“This was not the plan. Thirty years ago, I would have never thought that I would end up as an innkeeper,” Meryanne Loum-Martin, Morocco’s sole Black female hotelier, told me. “My friend used to say, ‘So, you left being a Parisian lawyer to be an innkeeper,'” Loum-Martin said, as her laughter filled the cozy parlor of her “inn,” Jnane Tamsna.
Located in the Palmeraie district of Marrakesh, Jnane Tamsna is anything but an inn, and while Loum-Martin is technically its “keeper,” she is also the visionary who has kept the boutique hotel a must-see destination for more than two decades. “When I first came here to the Palmeraie, there was nothing but palm trees as far as the eye could see” she noted.
Located a roughly 15-minute drive from the bustling and cavernous medina, Jnane Tamsna sprawls over eight acres and boasts 24 rooms in the posh northern end of the Red City. It’s a quiet refuge enveloped in a shade of yellow reminiscent of Morocco‘s high-noon sun. Clusters of pink and white bougainvillea burst out over its Moorish archways and rooftops. And on the particular day of my visit, I saw hummingbirds cavorting near one of the estate’s five heated swimming pools. There’s only one word that can describe such a scene: paradise.
Upon my arrival, Loum-Martin was feverishly present and brimming with ideas. It was common to see her walking around the entire space — laptop in tow — surveying the property and taking notes along the way. She chatted with every guest and seemed to know all staff members by their first name.
It’s now the high season in Marrakesh, but because of the pandemic, the city is quieter. “It’s a comfort to begin seeing so many familiar faces again,” said Loum-Martin.
And Jnane Tamsna has seen its fair share of recognizable faces over the years. From actors like Tom Cruise and Yvonne Orji to film directors and photographers like Melina Matsoukas and Peter Lindbergh, celebrities, artists, and aesthetes have flocked to this intimate oasis in the desert.
On one hand, you could say Loum-Martin’s foray into the luxury hospitality world was a bit of a fluke. Born in Côte d’Ivoire to a Senegalese diplomat father and West Indian lawyer mother, the family spent time living in Moscow and London before settling in Paris. Loum-Martin was already a lawyer when she began traveling to Marrakesh in the late 80s in search of a property for the family to build a new vacation home. It was then that she fell in love with the city.
“I was a lawyer, but my heart was never in it. I loved architecture and I knew how to throw great parties” she said. “I never dreamt this path for myself.”
But you could also say her drive to be a self-starter was in her blood. “After slavery was abolished, around 1870, the grandfather of my grandmother was freed at the age of 16. Instead of leaving the plantation and heading into the city, he remained and worked for pay as a farmer,” she said.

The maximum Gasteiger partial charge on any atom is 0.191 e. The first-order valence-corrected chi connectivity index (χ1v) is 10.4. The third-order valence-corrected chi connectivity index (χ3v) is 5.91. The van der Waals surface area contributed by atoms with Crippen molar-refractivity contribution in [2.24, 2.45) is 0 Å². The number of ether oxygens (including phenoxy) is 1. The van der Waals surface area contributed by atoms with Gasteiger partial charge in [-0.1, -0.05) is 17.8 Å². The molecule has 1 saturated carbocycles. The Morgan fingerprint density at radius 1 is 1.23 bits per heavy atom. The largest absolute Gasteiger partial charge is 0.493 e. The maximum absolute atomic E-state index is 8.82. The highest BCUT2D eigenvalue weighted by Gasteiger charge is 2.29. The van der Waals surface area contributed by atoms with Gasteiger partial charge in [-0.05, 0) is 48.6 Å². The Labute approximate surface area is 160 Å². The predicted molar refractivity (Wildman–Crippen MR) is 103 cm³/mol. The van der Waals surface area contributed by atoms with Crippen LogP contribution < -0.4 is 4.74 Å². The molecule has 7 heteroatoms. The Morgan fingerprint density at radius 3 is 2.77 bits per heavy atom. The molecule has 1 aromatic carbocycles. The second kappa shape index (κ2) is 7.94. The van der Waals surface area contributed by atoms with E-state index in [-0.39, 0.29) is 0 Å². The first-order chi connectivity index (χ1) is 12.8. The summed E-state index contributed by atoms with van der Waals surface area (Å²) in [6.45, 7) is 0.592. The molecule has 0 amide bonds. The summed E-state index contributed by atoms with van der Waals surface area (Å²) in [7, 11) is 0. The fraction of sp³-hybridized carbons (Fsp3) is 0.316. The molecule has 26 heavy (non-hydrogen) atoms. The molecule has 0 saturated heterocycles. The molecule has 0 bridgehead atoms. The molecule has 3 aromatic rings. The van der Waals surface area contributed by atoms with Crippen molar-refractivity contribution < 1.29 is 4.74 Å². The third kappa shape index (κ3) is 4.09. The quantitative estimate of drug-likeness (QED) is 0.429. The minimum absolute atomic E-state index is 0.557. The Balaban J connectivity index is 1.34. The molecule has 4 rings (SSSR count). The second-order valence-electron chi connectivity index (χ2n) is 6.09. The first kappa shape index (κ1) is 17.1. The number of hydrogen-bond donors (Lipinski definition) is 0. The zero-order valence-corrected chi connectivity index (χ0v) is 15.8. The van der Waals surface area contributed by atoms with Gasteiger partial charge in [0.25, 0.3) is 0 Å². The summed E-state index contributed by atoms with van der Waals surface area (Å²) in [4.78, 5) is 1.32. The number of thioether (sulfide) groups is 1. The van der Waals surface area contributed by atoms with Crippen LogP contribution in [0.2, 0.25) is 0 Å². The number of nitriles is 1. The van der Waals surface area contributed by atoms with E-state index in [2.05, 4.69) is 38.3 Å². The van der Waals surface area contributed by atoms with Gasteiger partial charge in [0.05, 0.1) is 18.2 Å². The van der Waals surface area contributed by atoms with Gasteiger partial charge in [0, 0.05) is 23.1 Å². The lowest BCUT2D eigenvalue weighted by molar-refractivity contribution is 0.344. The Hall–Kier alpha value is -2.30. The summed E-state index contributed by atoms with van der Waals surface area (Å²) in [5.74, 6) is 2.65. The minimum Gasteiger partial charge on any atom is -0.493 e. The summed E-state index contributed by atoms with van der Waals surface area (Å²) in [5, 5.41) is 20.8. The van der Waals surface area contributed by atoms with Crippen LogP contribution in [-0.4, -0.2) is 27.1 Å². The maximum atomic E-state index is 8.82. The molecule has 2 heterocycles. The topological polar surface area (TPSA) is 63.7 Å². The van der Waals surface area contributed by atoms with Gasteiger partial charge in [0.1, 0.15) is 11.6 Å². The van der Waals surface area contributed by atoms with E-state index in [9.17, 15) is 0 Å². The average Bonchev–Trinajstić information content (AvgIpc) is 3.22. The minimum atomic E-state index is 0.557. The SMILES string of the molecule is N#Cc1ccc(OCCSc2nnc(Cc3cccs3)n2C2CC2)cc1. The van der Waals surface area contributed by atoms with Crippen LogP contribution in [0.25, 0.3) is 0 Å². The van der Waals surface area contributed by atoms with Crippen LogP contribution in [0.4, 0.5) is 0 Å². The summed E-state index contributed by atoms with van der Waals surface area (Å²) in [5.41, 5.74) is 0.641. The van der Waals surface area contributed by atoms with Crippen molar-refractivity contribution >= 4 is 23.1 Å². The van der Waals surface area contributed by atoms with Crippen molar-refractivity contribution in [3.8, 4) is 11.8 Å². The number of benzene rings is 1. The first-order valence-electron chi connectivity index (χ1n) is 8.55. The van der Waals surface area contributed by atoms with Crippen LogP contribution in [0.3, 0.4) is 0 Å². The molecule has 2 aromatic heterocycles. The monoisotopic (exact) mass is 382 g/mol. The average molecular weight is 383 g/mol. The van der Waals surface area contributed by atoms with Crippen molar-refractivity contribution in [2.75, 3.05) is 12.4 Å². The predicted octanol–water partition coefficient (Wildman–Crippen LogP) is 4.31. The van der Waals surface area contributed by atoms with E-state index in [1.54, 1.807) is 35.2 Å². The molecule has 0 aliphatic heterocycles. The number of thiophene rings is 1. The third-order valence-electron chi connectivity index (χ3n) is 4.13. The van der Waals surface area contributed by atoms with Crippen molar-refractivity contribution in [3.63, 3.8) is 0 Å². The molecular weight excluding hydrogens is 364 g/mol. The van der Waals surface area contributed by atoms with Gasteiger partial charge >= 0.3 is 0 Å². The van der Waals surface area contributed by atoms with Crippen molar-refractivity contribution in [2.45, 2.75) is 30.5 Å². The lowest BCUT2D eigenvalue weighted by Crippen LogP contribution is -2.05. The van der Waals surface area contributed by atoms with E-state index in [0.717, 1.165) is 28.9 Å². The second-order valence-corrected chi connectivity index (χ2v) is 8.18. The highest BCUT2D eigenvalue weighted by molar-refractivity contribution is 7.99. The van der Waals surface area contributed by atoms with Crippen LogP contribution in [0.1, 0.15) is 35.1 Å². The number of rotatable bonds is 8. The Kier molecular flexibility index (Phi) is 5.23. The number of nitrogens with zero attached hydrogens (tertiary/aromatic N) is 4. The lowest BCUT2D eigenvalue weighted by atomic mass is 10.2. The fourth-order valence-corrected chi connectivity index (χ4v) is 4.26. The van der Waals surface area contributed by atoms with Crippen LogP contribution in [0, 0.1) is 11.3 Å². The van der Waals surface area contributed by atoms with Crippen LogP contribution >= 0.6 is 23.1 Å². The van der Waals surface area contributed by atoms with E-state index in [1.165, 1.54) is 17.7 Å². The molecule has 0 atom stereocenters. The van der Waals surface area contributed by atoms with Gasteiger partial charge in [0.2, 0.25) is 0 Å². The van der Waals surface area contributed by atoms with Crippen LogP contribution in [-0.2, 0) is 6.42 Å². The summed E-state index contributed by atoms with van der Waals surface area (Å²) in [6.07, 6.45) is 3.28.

Eventually, he saved up enough money to buy the plantation from his former enslaver. He also rented out rooms in exchange for services — for example, providing room and board to someone who could teach him how to read and write. “I am extremely influenced by his life,” she said.
A New Marrakesh
While the Marrakesh of today is chock-full of riads and hotels, this wasn’t the case when Loum-Martin started having an inkling that there was a burgeoning market for a small travel business.
She noticed her friends weren’t quite into staying at big hotels and wanted a more curated travel experience — something that came with a lifestyle. “I convinced my parents to buy more land,” she said. “I thought maybe it would make sense to try and do a business and buy the land next door, make another house, and create a statement about a new type of holiday.”
That “new” type of holiday was a boutique hotel with enough style and substance to make guests feel like they were in an environment that was Moroccan, but also personal.
In 2010, Loum-Martin purchased another plot of land, 10 minutes away. That’s where Jnane Tamsna sprouted up. And though the property changed, the global point of view and intimate feeling remained.
“That fabric is from Senegal,” said Loum-Martin, pointing at an intricately printed bedspread in one of the suites. “Oh, and those are from India,” she said, gesturing to the decor elements in a villa.
Each space has a story. However, when you step outside, you can’t help but appreciate the immense beauty of the gardens and landscape. This is the work of Loum-Martin’s ethnobotanist husband, Gary Martin. The two fell in love around the same time the first business launched. Gary, a Michigan native and Berkeley graduate, was in a Zoom discussion with Jane Goodall during my visit. Later, I saw him walking the property with the family dog, Smokey, by his side. Every vegetable you eat at the hotel came from one of his nearby gardens.
In addition to being the consummate hotelier, Loum-Martin’s path has also included an esteemed career as an interior designer, and in 2020, she published her first book, Inside Marrakesh: Enchanting Homes and Gardens — a dazzling who’s who guide to the leading design connoisseurs of Marrakesh.
Through political strife in Morocco, the impacts of war, Sept. 11, and now the pandemic, if there’s one thing Loum-Martin has learned over the decades, it’s how to survive.
“People often come to me and ask for advice. Since I have white hair, people think I am wise,” she said, stone-faced, taking a sip of a red berry smoothie before breaking into a girlish laugh. “All I can say is, be an optimist.”